U.S. and Europe Clash Over Trump-Era Tariffs

Date: Monday, October 16th, 2023
Source: The Wall Street Journal

BRUSSELS—The Biden administration’s relationship with the European Union, a vital geopolitical ally in a time of crisis, is being tested by a Trump-era policy on metals tariffs that the White House had sought to unwind.

Former President Donald Trump in 2018 slapped hefty tariffs on most U.S. steel and aluminum imports, citing national security as grounds. The move infuriated U.S. allies—including other members of the North Atlantic Treaty Organization—and led some to impose retaliatory measures.

The Biden administration and the EU later announced a pause in the dispute and officials are looking to negotiate a new deal by January to tackle concerns about an oversupply of steel and its climate impacts.

Reaching an agreement has proven vexing. The U.S. and EU hope to announce progress at a summit next week in Washington between President Biden and the EU’s two top officials. But people close to the negotiations said that with just days to go until that gathering, a final deal is probably unattainable before the meeting and it remains uncertain how much the leaders will be able to agree on.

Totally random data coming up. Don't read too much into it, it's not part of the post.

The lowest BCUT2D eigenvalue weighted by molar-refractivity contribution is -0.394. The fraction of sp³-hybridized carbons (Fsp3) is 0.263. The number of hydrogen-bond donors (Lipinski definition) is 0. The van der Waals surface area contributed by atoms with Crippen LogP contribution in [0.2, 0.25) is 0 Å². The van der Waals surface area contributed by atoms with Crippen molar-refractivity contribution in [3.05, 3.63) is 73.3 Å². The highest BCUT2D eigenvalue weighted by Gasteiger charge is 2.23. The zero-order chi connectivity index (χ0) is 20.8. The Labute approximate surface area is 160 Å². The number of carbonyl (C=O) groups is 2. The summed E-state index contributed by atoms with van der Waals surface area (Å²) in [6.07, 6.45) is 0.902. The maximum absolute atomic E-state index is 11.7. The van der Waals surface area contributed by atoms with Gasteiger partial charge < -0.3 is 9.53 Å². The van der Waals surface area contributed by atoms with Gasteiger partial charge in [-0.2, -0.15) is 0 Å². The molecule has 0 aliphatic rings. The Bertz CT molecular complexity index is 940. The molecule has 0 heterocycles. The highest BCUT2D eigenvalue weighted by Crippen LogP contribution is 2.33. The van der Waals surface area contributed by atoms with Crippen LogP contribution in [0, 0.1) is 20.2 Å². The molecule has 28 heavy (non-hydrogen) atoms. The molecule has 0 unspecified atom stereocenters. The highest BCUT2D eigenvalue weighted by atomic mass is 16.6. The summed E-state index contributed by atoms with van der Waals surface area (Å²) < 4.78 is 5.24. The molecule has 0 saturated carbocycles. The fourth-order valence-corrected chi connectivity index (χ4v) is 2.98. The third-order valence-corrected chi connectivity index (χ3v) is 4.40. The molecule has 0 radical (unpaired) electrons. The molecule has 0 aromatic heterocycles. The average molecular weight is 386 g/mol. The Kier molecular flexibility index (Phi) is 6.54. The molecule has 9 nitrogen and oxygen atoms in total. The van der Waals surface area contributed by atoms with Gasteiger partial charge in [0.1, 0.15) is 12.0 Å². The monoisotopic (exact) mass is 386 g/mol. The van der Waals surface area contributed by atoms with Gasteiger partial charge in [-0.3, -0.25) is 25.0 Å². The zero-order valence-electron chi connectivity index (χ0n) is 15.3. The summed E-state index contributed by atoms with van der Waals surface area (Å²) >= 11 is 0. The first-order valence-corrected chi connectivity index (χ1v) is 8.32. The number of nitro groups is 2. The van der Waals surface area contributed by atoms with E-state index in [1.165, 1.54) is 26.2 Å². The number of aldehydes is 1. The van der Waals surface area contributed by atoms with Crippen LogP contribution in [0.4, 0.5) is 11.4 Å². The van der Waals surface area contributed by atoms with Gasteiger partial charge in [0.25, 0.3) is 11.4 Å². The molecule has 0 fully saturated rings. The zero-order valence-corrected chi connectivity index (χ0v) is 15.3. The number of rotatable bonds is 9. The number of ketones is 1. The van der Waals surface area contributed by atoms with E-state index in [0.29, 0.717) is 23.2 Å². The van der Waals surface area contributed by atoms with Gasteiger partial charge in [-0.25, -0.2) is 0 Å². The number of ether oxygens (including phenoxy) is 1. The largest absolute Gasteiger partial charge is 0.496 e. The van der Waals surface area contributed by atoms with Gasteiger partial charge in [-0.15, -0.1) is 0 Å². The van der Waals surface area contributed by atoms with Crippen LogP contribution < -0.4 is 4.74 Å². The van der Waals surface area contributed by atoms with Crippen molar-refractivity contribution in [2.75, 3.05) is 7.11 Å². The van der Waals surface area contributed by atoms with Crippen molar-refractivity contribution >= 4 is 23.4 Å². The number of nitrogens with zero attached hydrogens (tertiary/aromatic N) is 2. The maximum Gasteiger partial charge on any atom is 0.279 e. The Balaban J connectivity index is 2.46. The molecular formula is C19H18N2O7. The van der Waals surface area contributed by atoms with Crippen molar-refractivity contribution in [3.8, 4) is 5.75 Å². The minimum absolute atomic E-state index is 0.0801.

According to people familiar with the talks, an eventual deal could result in the two sides extending their current tariff truce rather than settling the dispute definitively. That extension could last through the next presidential election, the people said.

Officials are determined to reach an agreement. Failure to do so could weaken efforts in both Washington and Brussels to showcase a harmonious trans-Atlantic relationship ahead of next year’s U.S. elections. That vote could prove crucial to the shape of U.S. support for NATO, the strength of European-U.S. ties and Washington’s support for Ukraine in its war with Russia.

Biden, soon after coming into office, allowed European steel and aluminum imports to enter the U.S. tariff-free as long as volumes remained below historical levels. The move was meant to signal a reset in the relationship after bumpy years between Europe and the U.S. during the Trump administration. The EU also suspended its retaliatory tariffs, which had targeted U.S. products ranging from Harley-Davidson motorcycles to bourbon whiskey.

Economic tensions between Europe and the U.S. rose again last year over made-in-America provisions attached to clean-technology subsidies in the U.S. Inflation Reduction Act, which prompted some European companies to say they might shift investments to the U.S.

Some European politicians also accused the U.S. of taking advantage of European energy shortages linked to the war in Ukraine to charge high prices for liquefied natural gas, driving up industrial costs.

In current talks on a deal, the U.S. wants the EU to impose tariffs on steel from China, which U.S. officials believe contributes to global overcapacity and undercuts U.S. producers. Washington is also reluctant to completely end its tariffs on European metals, preferring instead to seek commitments from the EU to put levies on Chinese steel in exchange for a continued suspension of the tariffs on Europe, people familiar with the negotiations said.

The EU is seeking a definitive end to the U.S. tariffs and wants any trade measures to be compliant with World Trade Organization rules, the people said.